TAMPA, Fla. — Elizabeth Roache of Hudson paid her homeowners insurance of $800 a year for a decade before she saw what many Floridians have seen, homeowners insurance premiums on the rise.
Starting in 2020, Roache saw her yearly premium jump to $1,100 and then to $1,500 in 2021.
“We were just like what’s going on? No biggie. We need to keep our homeowners insurance," Roache said. "This year we received our statement and it has gone up to $1900. That is almost three times as it was two years ago. And it really just makes you wonder what is going on here."
Roache finally turned to the company many in Florida end up with, Citizens Insurance. She was able to get a $1,900 premium with Citizens after being quoted rates as high as $6,000 a year from other companies.
“It does make us wonder, is there going to be another increase next year? We don’t know what to anticipate,” said Roache.
Those increases forced some homeowners to sell their homes, move to another area if possible, or buy the bare minimum policy needed to keep their homes. Overall, Insurance.com estimated the average home insurance premium in Florida was $3,600 — $1,300 more than the national average.
What is driving the seemingly never-ending rises in homeowners insurance?
Experts said the crisis is being driven by fraud, lawsuits, and skyrocketing property values.
Two men were arrested this month in Naples for operating a scheme for free roof replacements involving claims to their insurers. Overall, Florida saw more than 100,000 property claim lawsuits last year.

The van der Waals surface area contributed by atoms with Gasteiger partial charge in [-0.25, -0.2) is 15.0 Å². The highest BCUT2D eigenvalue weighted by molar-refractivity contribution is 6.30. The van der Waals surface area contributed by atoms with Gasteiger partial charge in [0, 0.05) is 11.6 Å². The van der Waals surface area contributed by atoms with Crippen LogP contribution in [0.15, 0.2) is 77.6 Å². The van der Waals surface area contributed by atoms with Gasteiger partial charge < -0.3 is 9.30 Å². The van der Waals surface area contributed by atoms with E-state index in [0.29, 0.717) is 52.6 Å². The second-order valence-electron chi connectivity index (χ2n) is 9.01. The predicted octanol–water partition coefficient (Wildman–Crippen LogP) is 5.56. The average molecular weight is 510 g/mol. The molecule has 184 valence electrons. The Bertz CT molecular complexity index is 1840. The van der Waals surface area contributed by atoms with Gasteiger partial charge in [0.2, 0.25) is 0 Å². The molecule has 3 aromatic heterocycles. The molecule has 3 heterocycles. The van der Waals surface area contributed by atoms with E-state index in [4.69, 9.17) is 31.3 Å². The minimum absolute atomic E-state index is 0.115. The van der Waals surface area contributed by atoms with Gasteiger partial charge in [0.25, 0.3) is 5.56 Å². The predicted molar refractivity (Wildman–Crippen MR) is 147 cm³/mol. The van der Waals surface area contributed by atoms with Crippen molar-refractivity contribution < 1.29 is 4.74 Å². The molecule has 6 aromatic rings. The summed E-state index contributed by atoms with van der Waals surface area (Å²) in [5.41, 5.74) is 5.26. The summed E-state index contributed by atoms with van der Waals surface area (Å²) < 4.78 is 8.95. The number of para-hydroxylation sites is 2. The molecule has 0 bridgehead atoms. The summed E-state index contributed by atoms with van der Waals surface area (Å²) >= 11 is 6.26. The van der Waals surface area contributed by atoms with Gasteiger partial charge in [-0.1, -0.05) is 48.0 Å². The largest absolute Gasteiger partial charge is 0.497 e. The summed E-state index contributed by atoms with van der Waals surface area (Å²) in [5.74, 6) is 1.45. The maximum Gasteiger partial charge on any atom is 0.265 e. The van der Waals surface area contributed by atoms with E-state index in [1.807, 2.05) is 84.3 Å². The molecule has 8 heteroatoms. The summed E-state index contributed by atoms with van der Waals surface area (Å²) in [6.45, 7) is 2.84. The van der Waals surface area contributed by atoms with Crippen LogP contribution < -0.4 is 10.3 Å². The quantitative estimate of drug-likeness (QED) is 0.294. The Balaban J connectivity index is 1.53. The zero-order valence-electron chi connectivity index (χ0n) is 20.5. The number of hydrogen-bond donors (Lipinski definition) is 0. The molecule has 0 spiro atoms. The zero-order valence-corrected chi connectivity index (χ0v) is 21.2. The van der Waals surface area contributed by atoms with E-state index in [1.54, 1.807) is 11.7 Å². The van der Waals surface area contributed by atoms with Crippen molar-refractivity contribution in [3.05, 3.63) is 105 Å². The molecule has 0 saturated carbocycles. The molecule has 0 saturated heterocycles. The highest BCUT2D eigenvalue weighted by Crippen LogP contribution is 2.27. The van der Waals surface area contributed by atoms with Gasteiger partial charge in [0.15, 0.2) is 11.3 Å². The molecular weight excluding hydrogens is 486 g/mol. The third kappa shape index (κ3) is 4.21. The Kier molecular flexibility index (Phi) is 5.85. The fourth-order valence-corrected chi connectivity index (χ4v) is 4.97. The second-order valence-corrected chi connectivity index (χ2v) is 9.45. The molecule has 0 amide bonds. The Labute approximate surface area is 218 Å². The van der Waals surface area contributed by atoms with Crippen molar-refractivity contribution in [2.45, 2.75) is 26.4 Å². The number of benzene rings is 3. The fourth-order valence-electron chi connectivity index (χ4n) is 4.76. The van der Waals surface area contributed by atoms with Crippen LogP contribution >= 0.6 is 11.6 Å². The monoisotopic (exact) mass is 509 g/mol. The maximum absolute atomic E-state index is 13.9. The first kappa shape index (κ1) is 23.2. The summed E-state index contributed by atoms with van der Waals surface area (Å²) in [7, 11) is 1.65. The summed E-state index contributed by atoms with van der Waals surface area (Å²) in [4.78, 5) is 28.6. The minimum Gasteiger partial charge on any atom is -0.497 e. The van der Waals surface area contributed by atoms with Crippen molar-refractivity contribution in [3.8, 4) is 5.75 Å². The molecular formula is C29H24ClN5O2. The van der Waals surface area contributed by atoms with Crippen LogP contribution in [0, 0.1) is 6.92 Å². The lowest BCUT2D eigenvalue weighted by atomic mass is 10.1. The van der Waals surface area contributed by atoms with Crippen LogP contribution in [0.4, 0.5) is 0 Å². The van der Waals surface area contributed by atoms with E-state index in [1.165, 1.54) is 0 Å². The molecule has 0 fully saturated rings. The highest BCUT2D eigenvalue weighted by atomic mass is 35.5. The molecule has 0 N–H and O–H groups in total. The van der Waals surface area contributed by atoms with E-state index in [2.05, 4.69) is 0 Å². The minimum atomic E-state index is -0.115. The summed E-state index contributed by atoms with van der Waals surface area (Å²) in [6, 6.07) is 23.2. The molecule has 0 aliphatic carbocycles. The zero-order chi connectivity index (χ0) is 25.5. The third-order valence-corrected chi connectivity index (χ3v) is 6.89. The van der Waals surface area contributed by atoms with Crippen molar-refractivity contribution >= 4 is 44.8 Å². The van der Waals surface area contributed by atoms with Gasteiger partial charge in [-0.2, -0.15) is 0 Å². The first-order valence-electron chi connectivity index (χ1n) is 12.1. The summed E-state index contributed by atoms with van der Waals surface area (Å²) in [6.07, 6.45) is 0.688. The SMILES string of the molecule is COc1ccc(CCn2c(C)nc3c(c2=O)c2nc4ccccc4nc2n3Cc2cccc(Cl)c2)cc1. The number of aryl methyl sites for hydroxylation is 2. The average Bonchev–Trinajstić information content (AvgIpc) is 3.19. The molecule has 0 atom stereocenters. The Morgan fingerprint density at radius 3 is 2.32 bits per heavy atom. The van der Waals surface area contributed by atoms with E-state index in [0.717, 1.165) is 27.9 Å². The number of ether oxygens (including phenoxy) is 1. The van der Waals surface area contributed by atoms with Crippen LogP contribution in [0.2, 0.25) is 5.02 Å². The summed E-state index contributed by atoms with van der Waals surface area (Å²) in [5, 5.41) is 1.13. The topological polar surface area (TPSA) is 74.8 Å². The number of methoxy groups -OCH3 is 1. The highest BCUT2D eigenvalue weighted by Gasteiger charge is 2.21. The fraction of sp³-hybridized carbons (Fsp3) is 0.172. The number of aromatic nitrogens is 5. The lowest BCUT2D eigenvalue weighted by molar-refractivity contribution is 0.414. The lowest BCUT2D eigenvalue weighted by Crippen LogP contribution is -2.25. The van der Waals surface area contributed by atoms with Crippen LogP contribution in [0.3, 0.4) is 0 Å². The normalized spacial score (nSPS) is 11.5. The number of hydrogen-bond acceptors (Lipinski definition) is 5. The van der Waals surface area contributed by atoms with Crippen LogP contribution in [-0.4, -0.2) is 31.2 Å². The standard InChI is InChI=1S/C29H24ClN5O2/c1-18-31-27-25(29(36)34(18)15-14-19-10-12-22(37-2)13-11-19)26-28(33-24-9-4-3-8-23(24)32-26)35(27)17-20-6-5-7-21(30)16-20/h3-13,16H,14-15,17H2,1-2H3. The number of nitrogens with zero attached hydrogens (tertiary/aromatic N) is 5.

Put another way, 82 percent of all US home insurance litigation happened in Florida last year.
It's all come together to create a perfect storm of a homeowners insurance crisis. And as the crisis continues to swallow up Florida homeowners, the state legislature adjourned the regular session without taking major action to combat the problem.
State Senator Jeff Brandes has been outspoken on the issue and said more needs to be done.
“We are at collapse. We are beyond crisis. Crisis was three years ago.”
Brandes said insurance companies are beginning to fail, and there are no investors who want to support them. Numbers from the state back that claim up. Since 2014, seven homeowners insurance companies have gone through various phases of the receiver process.
With private insurers running into problems in the state, that sends more and more Floridians to government-subsidized insurance with Citizens.
“You have this perfect storm of things. The legislature sitting on the sidelines. A Governor who has not engaged at the level that he needs to. Bad laws on the books that are are perpetuating this. And a trial bar that is as rabid as any state in the country,” Brandes said.
All of this is happening as hurricane season approaches on June 1. A major hurricane strike could further cripple the insurance industry.
Governor Ron DeSantis' cabinet met Tuesday about the crisis. However, the Governor hasn't called for a special session on the issue as of Wednesday. He did say a special session was possible later in the year.
Florida’s cabinet met yesterday about the crisis but as of now, the Governor has not called for a special session on the issue.
“We are well beyond just tinkering around the edges. This thing needs a full overhaul,” said Brandes.
Even if new legislation is passed to deal with the rising insurance costs, it could take several months for the changes to show up in your bills.